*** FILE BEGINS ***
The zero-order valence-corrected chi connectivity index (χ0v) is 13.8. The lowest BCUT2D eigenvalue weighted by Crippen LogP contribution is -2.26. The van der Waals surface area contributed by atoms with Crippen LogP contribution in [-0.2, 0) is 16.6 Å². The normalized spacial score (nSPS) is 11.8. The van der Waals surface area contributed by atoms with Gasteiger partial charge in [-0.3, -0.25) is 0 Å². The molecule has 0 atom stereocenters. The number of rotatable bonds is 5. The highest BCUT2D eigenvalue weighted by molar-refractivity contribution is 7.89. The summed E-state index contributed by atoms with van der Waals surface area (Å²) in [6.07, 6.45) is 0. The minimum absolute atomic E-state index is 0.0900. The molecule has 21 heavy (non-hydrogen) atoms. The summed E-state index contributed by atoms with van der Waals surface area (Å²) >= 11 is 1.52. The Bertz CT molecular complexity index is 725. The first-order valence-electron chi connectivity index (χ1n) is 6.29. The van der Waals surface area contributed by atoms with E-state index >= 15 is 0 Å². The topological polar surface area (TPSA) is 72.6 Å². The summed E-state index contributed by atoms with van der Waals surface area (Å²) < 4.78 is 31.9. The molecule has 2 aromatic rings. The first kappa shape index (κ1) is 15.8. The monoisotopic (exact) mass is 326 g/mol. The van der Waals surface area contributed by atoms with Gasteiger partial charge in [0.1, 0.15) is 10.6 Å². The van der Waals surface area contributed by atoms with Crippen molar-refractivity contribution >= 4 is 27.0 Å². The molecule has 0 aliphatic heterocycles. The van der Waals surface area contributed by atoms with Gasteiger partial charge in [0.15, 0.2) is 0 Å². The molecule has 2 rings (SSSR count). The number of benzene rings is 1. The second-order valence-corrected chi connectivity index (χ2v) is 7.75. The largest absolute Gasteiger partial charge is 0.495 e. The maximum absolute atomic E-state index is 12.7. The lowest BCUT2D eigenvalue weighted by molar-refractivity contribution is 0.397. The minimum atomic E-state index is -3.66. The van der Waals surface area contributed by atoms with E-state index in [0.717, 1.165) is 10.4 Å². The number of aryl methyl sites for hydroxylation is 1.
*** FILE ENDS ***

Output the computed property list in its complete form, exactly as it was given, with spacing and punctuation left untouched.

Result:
The zero-order valence-corrected chi connectivity index (χ0v) is 13.8. The lowest BCUT2D eigenvalue weighted by Crippen LogP contribution is -2.26. The van der Waals surface area contributed by atoms with Crippen LogP contribution in [-0.2, 0) is 16.6 Å². The normalized spacial score (nSPS) is 11.8. The van der Waals surface area contributed by atoms with Gasteiger partial charge in [-0.3, -0.25) is 0 Å². The molecule has 0 atom stereocenters. The number of rotatable bonds is 5. The highest BCUT2D eigenvalue weighted by molar-refractivity contribution is 7.89. The summed E-state index contributed by atoms with van der Waals surface area (Å²) in [6.07, 6.45) is 0. The minimum absolute atomic E-state index is 0.0900. The molecule has 21 heavy (non-hydrogen) atoms. The summed E-state index contributed by atoms with van der Waals surface area (Å²) >= 11 is 1.52. The Bertz CT molecular complexity index is 725. The first-order valence-electron chi connectivity index (χ1n) is 6.29. The van der Waals surface area contributed by atoms with E-state index >= 15 is 0 Å². The topological polar surface area (TPSA) is 72.6 Å². The summed E-state index contributed by atoms with van der Waals surface area (Å²) < 4.78 is 31.9. The molecule has 2 aromatic rings. The first kappa shape index (κ1) is 15.8. The monoisotopic (exact) mass is 326 g/mol. The van der Waals surface area contributed by atoms with Gasteiger partial charge in [0.1, 0.15) is 10.6 Å². The van der Waals surface area contributed by atoms with Crippen molar-refractivity contribution >= 4 is 27.0 Å². The molecule has 0 aliphatic heterocycles. The van der Waals surface area contributed by atoms with Gasteiger partial charge in [0.15, 0.2) is 0 Å². The molecule has 2 rings (SSSR count). The number of benzene rings is 1. The second-order valence-corrected chi connectivity index (χ2v) is 7.75. The largest absolute Gasteiger partial charge is 0.495 e. The maximum absolute atomic E-state index is 12.7. The lowest BCUT2D eigenvalue weighted by molar-refractivity contribution is 0.397. The minimum atomic E-state index is -3.66. The van der Waals surface area contributed by atoms with E-state index in [0.717, 1.165) is 10.4 Å². The number of aryl methyl sites for hydroxylation is 1.